In practise, very few XHTML documents are served over the Web with the correct MIME media type, application/xhtml+xml. Whilst authored to the stricter rules of XML, they are sent with the media type for HTML (text/html). The receiving browser considers the content to be HTML, and does not utilise its XML parser.

There are a number of reasons for this. Partially it is because, prior to version 9, Internet Explorer was incapable of handling XHTML sent with the official XHTML media type at all. (Rather than displaying content, it would present the user with a file download dialog.) But it is also founded in the experience that JavaScript, authored carefully for HTML, can break when placed with an XML environment.

This article shows some of the reasons alongside with strategies to remedy the problems. It will encourage web authors to use more XML features and make their JavaScript interoperable with real XHTML applications.

(Note that XHTML documents which behave correctly in both application/xhtml+xml and text/html environments are sometimes known as 'polyglot' documents.)

To test the following examples locally, use Firefox's extension switch. Just write an ordinary (X)HTML file and save it once as test.html and once as test.xhtml.

Problem: Nothing Works

After switching the MIME type suddenly no inline script works anymore. Even the plain old alert() method is gone. The code looks something like this:

<script type="text/javascript">
   window.alert("Hello World!");

Solution: The CDATA Trick

This problem usually arises, when inline scripts are included in comments. This was common practice in HTML, to hide the scripts from browsers not capable of JS. In the age of XML comments are what they were intended: comments. Before processing the file, all comments will be stripped from the document, so enclosing your script in them is like throwing your lunch in a Piranha pool. Moreover, there's really no point to commenting out your scripts -- no browser written in the last ten years will display your code on the page.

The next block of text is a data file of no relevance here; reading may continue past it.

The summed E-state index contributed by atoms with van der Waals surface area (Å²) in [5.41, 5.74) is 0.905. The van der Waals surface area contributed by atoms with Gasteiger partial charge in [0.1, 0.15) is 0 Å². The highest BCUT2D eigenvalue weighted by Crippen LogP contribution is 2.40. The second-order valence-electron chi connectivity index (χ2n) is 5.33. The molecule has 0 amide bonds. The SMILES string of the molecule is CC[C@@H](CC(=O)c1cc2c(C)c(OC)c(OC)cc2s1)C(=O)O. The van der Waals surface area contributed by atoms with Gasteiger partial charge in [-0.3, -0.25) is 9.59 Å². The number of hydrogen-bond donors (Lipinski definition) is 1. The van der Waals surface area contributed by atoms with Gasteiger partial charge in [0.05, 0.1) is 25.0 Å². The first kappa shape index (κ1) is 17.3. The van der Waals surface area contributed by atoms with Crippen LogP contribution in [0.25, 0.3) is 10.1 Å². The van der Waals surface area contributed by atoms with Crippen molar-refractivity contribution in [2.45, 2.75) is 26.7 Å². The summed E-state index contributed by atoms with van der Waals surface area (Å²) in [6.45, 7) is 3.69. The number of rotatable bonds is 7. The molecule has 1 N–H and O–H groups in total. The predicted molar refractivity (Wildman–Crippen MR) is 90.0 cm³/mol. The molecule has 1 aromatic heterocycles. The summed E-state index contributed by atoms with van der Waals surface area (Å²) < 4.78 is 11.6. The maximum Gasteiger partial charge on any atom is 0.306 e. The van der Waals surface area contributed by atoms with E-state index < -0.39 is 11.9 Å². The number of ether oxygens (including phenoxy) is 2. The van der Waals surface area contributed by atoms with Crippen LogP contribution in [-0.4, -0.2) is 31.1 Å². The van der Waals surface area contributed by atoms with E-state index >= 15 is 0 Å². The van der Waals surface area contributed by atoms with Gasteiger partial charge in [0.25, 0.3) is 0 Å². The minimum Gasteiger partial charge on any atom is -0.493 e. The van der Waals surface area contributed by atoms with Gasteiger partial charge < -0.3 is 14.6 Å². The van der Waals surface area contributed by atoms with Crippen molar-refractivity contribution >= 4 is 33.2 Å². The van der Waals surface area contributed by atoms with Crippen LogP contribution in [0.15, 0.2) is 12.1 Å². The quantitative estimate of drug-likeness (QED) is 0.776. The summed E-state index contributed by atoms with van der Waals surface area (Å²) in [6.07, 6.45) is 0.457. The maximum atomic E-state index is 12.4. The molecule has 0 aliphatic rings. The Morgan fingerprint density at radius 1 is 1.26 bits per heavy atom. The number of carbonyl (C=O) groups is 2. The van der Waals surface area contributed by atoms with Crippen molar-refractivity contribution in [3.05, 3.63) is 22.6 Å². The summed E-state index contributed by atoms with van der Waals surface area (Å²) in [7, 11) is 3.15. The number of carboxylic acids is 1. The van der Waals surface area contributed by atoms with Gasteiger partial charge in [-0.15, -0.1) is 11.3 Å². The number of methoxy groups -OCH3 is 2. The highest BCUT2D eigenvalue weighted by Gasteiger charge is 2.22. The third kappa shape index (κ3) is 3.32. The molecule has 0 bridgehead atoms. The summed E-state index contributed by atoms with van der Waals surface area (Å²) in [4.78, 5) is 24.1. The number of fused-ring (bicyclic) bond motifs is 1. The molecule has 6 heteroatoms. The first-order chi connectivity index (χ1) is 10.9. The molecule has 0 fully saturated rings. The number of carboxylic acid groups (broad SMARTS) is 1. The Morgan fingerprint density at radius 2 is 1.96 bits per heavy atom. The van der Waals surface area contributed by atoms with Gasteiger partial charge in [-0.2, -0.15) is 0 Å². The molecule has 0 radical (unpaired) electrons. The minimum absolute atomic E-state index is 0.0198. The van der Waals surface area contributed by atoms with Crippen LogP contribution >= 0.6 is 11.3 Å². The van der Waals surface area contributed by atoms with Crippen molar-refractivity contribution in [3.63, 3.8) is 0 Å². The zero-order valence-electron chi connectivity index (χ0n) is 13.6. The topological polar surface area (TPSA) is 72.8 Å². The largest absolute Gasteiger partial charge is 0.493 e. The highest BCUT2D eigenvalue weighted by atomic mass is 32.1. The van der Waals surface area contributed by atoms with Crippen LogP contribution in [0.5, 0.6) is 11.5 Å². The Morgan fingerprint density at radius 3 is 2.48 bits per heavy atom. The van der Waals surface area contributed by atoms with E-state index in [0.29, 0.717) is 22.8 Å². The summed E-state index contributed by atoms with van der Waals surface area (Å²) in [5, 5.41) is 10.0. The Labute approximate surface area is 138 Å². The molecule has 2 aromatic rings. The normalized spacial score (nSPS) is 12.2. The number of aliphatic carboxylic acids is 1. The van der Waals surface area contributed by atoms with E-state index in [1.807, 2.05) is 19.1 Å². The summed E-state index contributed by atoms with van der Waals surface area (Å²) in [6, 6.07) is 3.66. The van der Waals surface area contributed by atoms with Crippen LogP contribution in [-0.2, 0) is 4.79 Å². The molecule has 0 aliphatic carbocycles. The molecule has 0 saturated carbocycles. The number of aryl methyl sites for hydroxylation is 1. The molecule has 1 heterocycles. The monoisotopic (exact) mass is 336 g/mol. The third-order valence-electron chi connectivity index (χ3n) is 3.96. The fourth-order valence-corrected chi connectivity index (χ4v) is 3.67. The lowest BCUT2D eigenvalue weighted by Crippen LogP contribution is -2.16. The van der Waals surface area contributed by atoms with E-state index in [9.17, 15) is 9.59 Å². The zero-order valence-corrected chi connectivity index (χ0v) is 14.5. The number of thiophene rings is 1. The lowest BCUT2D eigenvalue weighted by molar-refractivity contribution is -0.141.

The easy solution is to do away with the commenting entirely:

<script type="text/javascript">
   window.alert("Hello World!");

This will work so long as your code doesn't contain characters which are "special" in XML, which usually means < and &. If your code contains either of these, you can work around this with CDATA sections:

<script type="text/javascript">
   // is the variable a non-negative integer less than 10?
   if (variable < 10 && variable >= 0)

Note that the CDATA section is only necessary because of the < in the code; otherwise you could have ignored it.

A third solution is to use only external scripts, neatly sidestepping the special-character problem.

Alternatively, the CDATA section can be couched within comments so as to be able to work in either application/xhtml+xml or text/html:

<script type="text/javascript">

<!-- (For styles, it is different) -->

<style type="text/css">

And if you really need compatibility with very old browsers that do not recognize the script or style tags resulting in their contents displayed on the page, you can use this:

<script type="text/javascript"><!--//--><![CDATA[//><!--

<!-- (For styles, it is different) -->

<style type="text/css"><!--/*--><![CDATA[/*><!--*/

See this document for more on the issues related to application/xhtml+xml and text/html (at least as far as XHTML 1.* and HTML 4; HTML5 addresses many of these problems).

Problem: Names in XHTML and HTML are represented in different cases

Scripts that used getElementsByTagName() with an upper case HTML name no longer work, and attributes like nodeName or tagName return upper case in HTML and lower case in XHTML.

Solution: Use or convert to lower case

For methods like getElementsByTagName(), passing the name in lower case will work in both HTML and XHTML. For name comparisons, first convert to lower case before doing the comparison (e.g., "el.nodeName.toLowerCase() === 'html'"). This will ensure that documents in HTML will compare correctly and will do no harm in XHTML where the names are already lower case.

We found out already, that the document object in XML files is different from the ones in HTML files. Now we take a look at one widly used property that is missing in XML files. In XML documents there is no document.cookie. That is, you can write something like

document.cookie = "key=value";

in XML as well, but nothing is saved in cookie storage.

Solution: Use the Storage Object